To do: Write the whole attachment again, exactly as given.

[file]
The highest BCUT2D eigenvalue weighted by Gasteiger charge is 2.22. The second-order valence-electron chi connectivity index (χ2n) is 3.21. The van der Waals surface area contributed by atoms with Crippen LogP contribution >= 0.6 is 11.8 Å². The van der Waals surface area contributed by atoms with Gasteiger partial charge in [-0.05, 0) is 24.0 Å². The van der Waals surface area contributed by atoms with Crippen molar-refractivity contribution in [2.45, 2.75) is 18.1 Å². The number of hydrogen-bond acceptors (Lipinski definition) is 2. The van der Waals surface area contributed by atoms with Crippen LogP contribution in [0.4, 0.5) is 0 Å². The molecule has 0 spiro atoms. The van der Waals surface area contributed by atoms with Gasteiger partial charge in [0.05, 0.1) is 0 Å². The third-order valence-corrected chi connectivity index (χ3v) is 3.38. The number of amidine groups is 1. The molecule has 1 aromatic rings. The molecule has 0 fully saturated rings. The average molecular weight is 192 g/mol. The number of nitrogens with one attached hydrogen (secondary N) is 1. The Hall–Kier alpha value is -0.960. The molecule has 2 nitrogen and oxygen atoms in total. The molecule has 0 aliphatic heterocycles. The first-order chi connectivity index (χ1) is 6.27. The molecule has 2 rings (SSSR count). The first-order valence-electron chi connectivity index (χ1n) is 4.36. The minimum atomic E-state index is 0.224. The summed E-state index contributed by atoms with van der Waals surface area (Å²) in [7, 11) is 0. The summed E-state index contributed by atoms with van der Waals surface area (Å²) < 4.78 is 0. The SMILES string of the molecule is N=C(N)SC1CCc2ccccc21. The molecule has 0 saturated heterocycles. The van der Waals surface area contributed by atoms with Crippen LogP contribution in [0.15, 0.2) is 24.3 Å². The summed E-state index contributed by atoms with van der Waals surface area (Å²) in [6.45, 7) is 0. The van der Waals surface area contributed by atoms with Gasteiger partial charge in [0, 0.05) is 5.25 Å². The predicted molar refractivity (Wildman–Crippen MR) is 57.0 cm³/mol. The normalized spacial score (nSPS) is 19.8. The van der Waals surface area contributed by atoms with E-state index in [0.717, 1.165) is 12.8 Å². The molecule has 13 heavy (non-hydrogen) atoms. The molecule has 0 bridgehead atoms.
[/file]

The highest BCUT2D eigenvalue weighted by Gasteiger charge is 2.22. The second-order valence-electron chi connectivity index (χ2n) is 3.21. The van der Waals surface area contributed by atoms with Crippen LogP contribution >= 0.6 is 11.8 Å². The van der Waals surface area contributed by atoms with Gasteiger partial charge in [-0.05, 0) is 24.0 Å². The van der Waals surface area contributed by atoms with Crippen molar-refractivity contribution in [2.45, 2.75) is 18.1 Å². The number of hydrogen-bond acceptors (Lipinski definition) is 2. The van der Waals surface area contributed by atoms with Crippen LogP contribution in [0.4, 0.5) is 0 Å². The molecule has 0 spiro atoms. The van der Waals surface area contributed by atoms with Gasteiger partial charge in [0.05, 0.1) is 0 Å². The third-order valence-corrected chi connectivity index (χ3v) is 3.38. The number of amidine groups is 1. The molecule has 1 aromatic rings. The molecule has 0 fully saturated rings. The average molecular weight is 192 g/mol. The number of nitrogens with one attached hydrogen (secondary N) is 1. The Hall–Kier alpha value is -0.960. The molecule has 2 nitrogen and oxygen atoms in total. The molecule has 0 aliphatic heterocycles. The first-order chi connectivity index (χ1) is 6.27. The molecule has 2 rings (SSSR count). The first-order valence-electron chi connectivity index (χ1n) is 4.36. The minimum atomic E-state index is 0.224. The summed E-state index contributed by atoms with van der Waals surface area (Å²) in [7, 11) is 0. The summed E-state index contributed by atoms with van der Waals surface area (Å²) < 4.78 is 0. The SMILES string of the molecule is N=C(N)SC1CCc2ccccc21. The molecule has 0 saturated heterocycles. The van der Waals surface area contributed by atoms with Crippen LogP contribution in [0.15, 0.2) is 24.3 Å². The summed E-state index contributed by atoms with van der Waals surface area (Å²) in [6.45, 7) is 0. The van der Waals surface area contributed by atoms with Gasteiger partial charge in [0, 0.05) is 5.25 Å². The predicted molar refractivity (Wildman–Crippen MR) is 57.0 cm³/mol. The normalized spacial score (nSPS) is 19.8. The van der Waals surface area contributed by atoms with E-state index in [0.717, 1.165) is 12.8 Å². The molecule has 13 heavy (non-hydrogen) atoms. The molecule has 0 bridgehead atoms.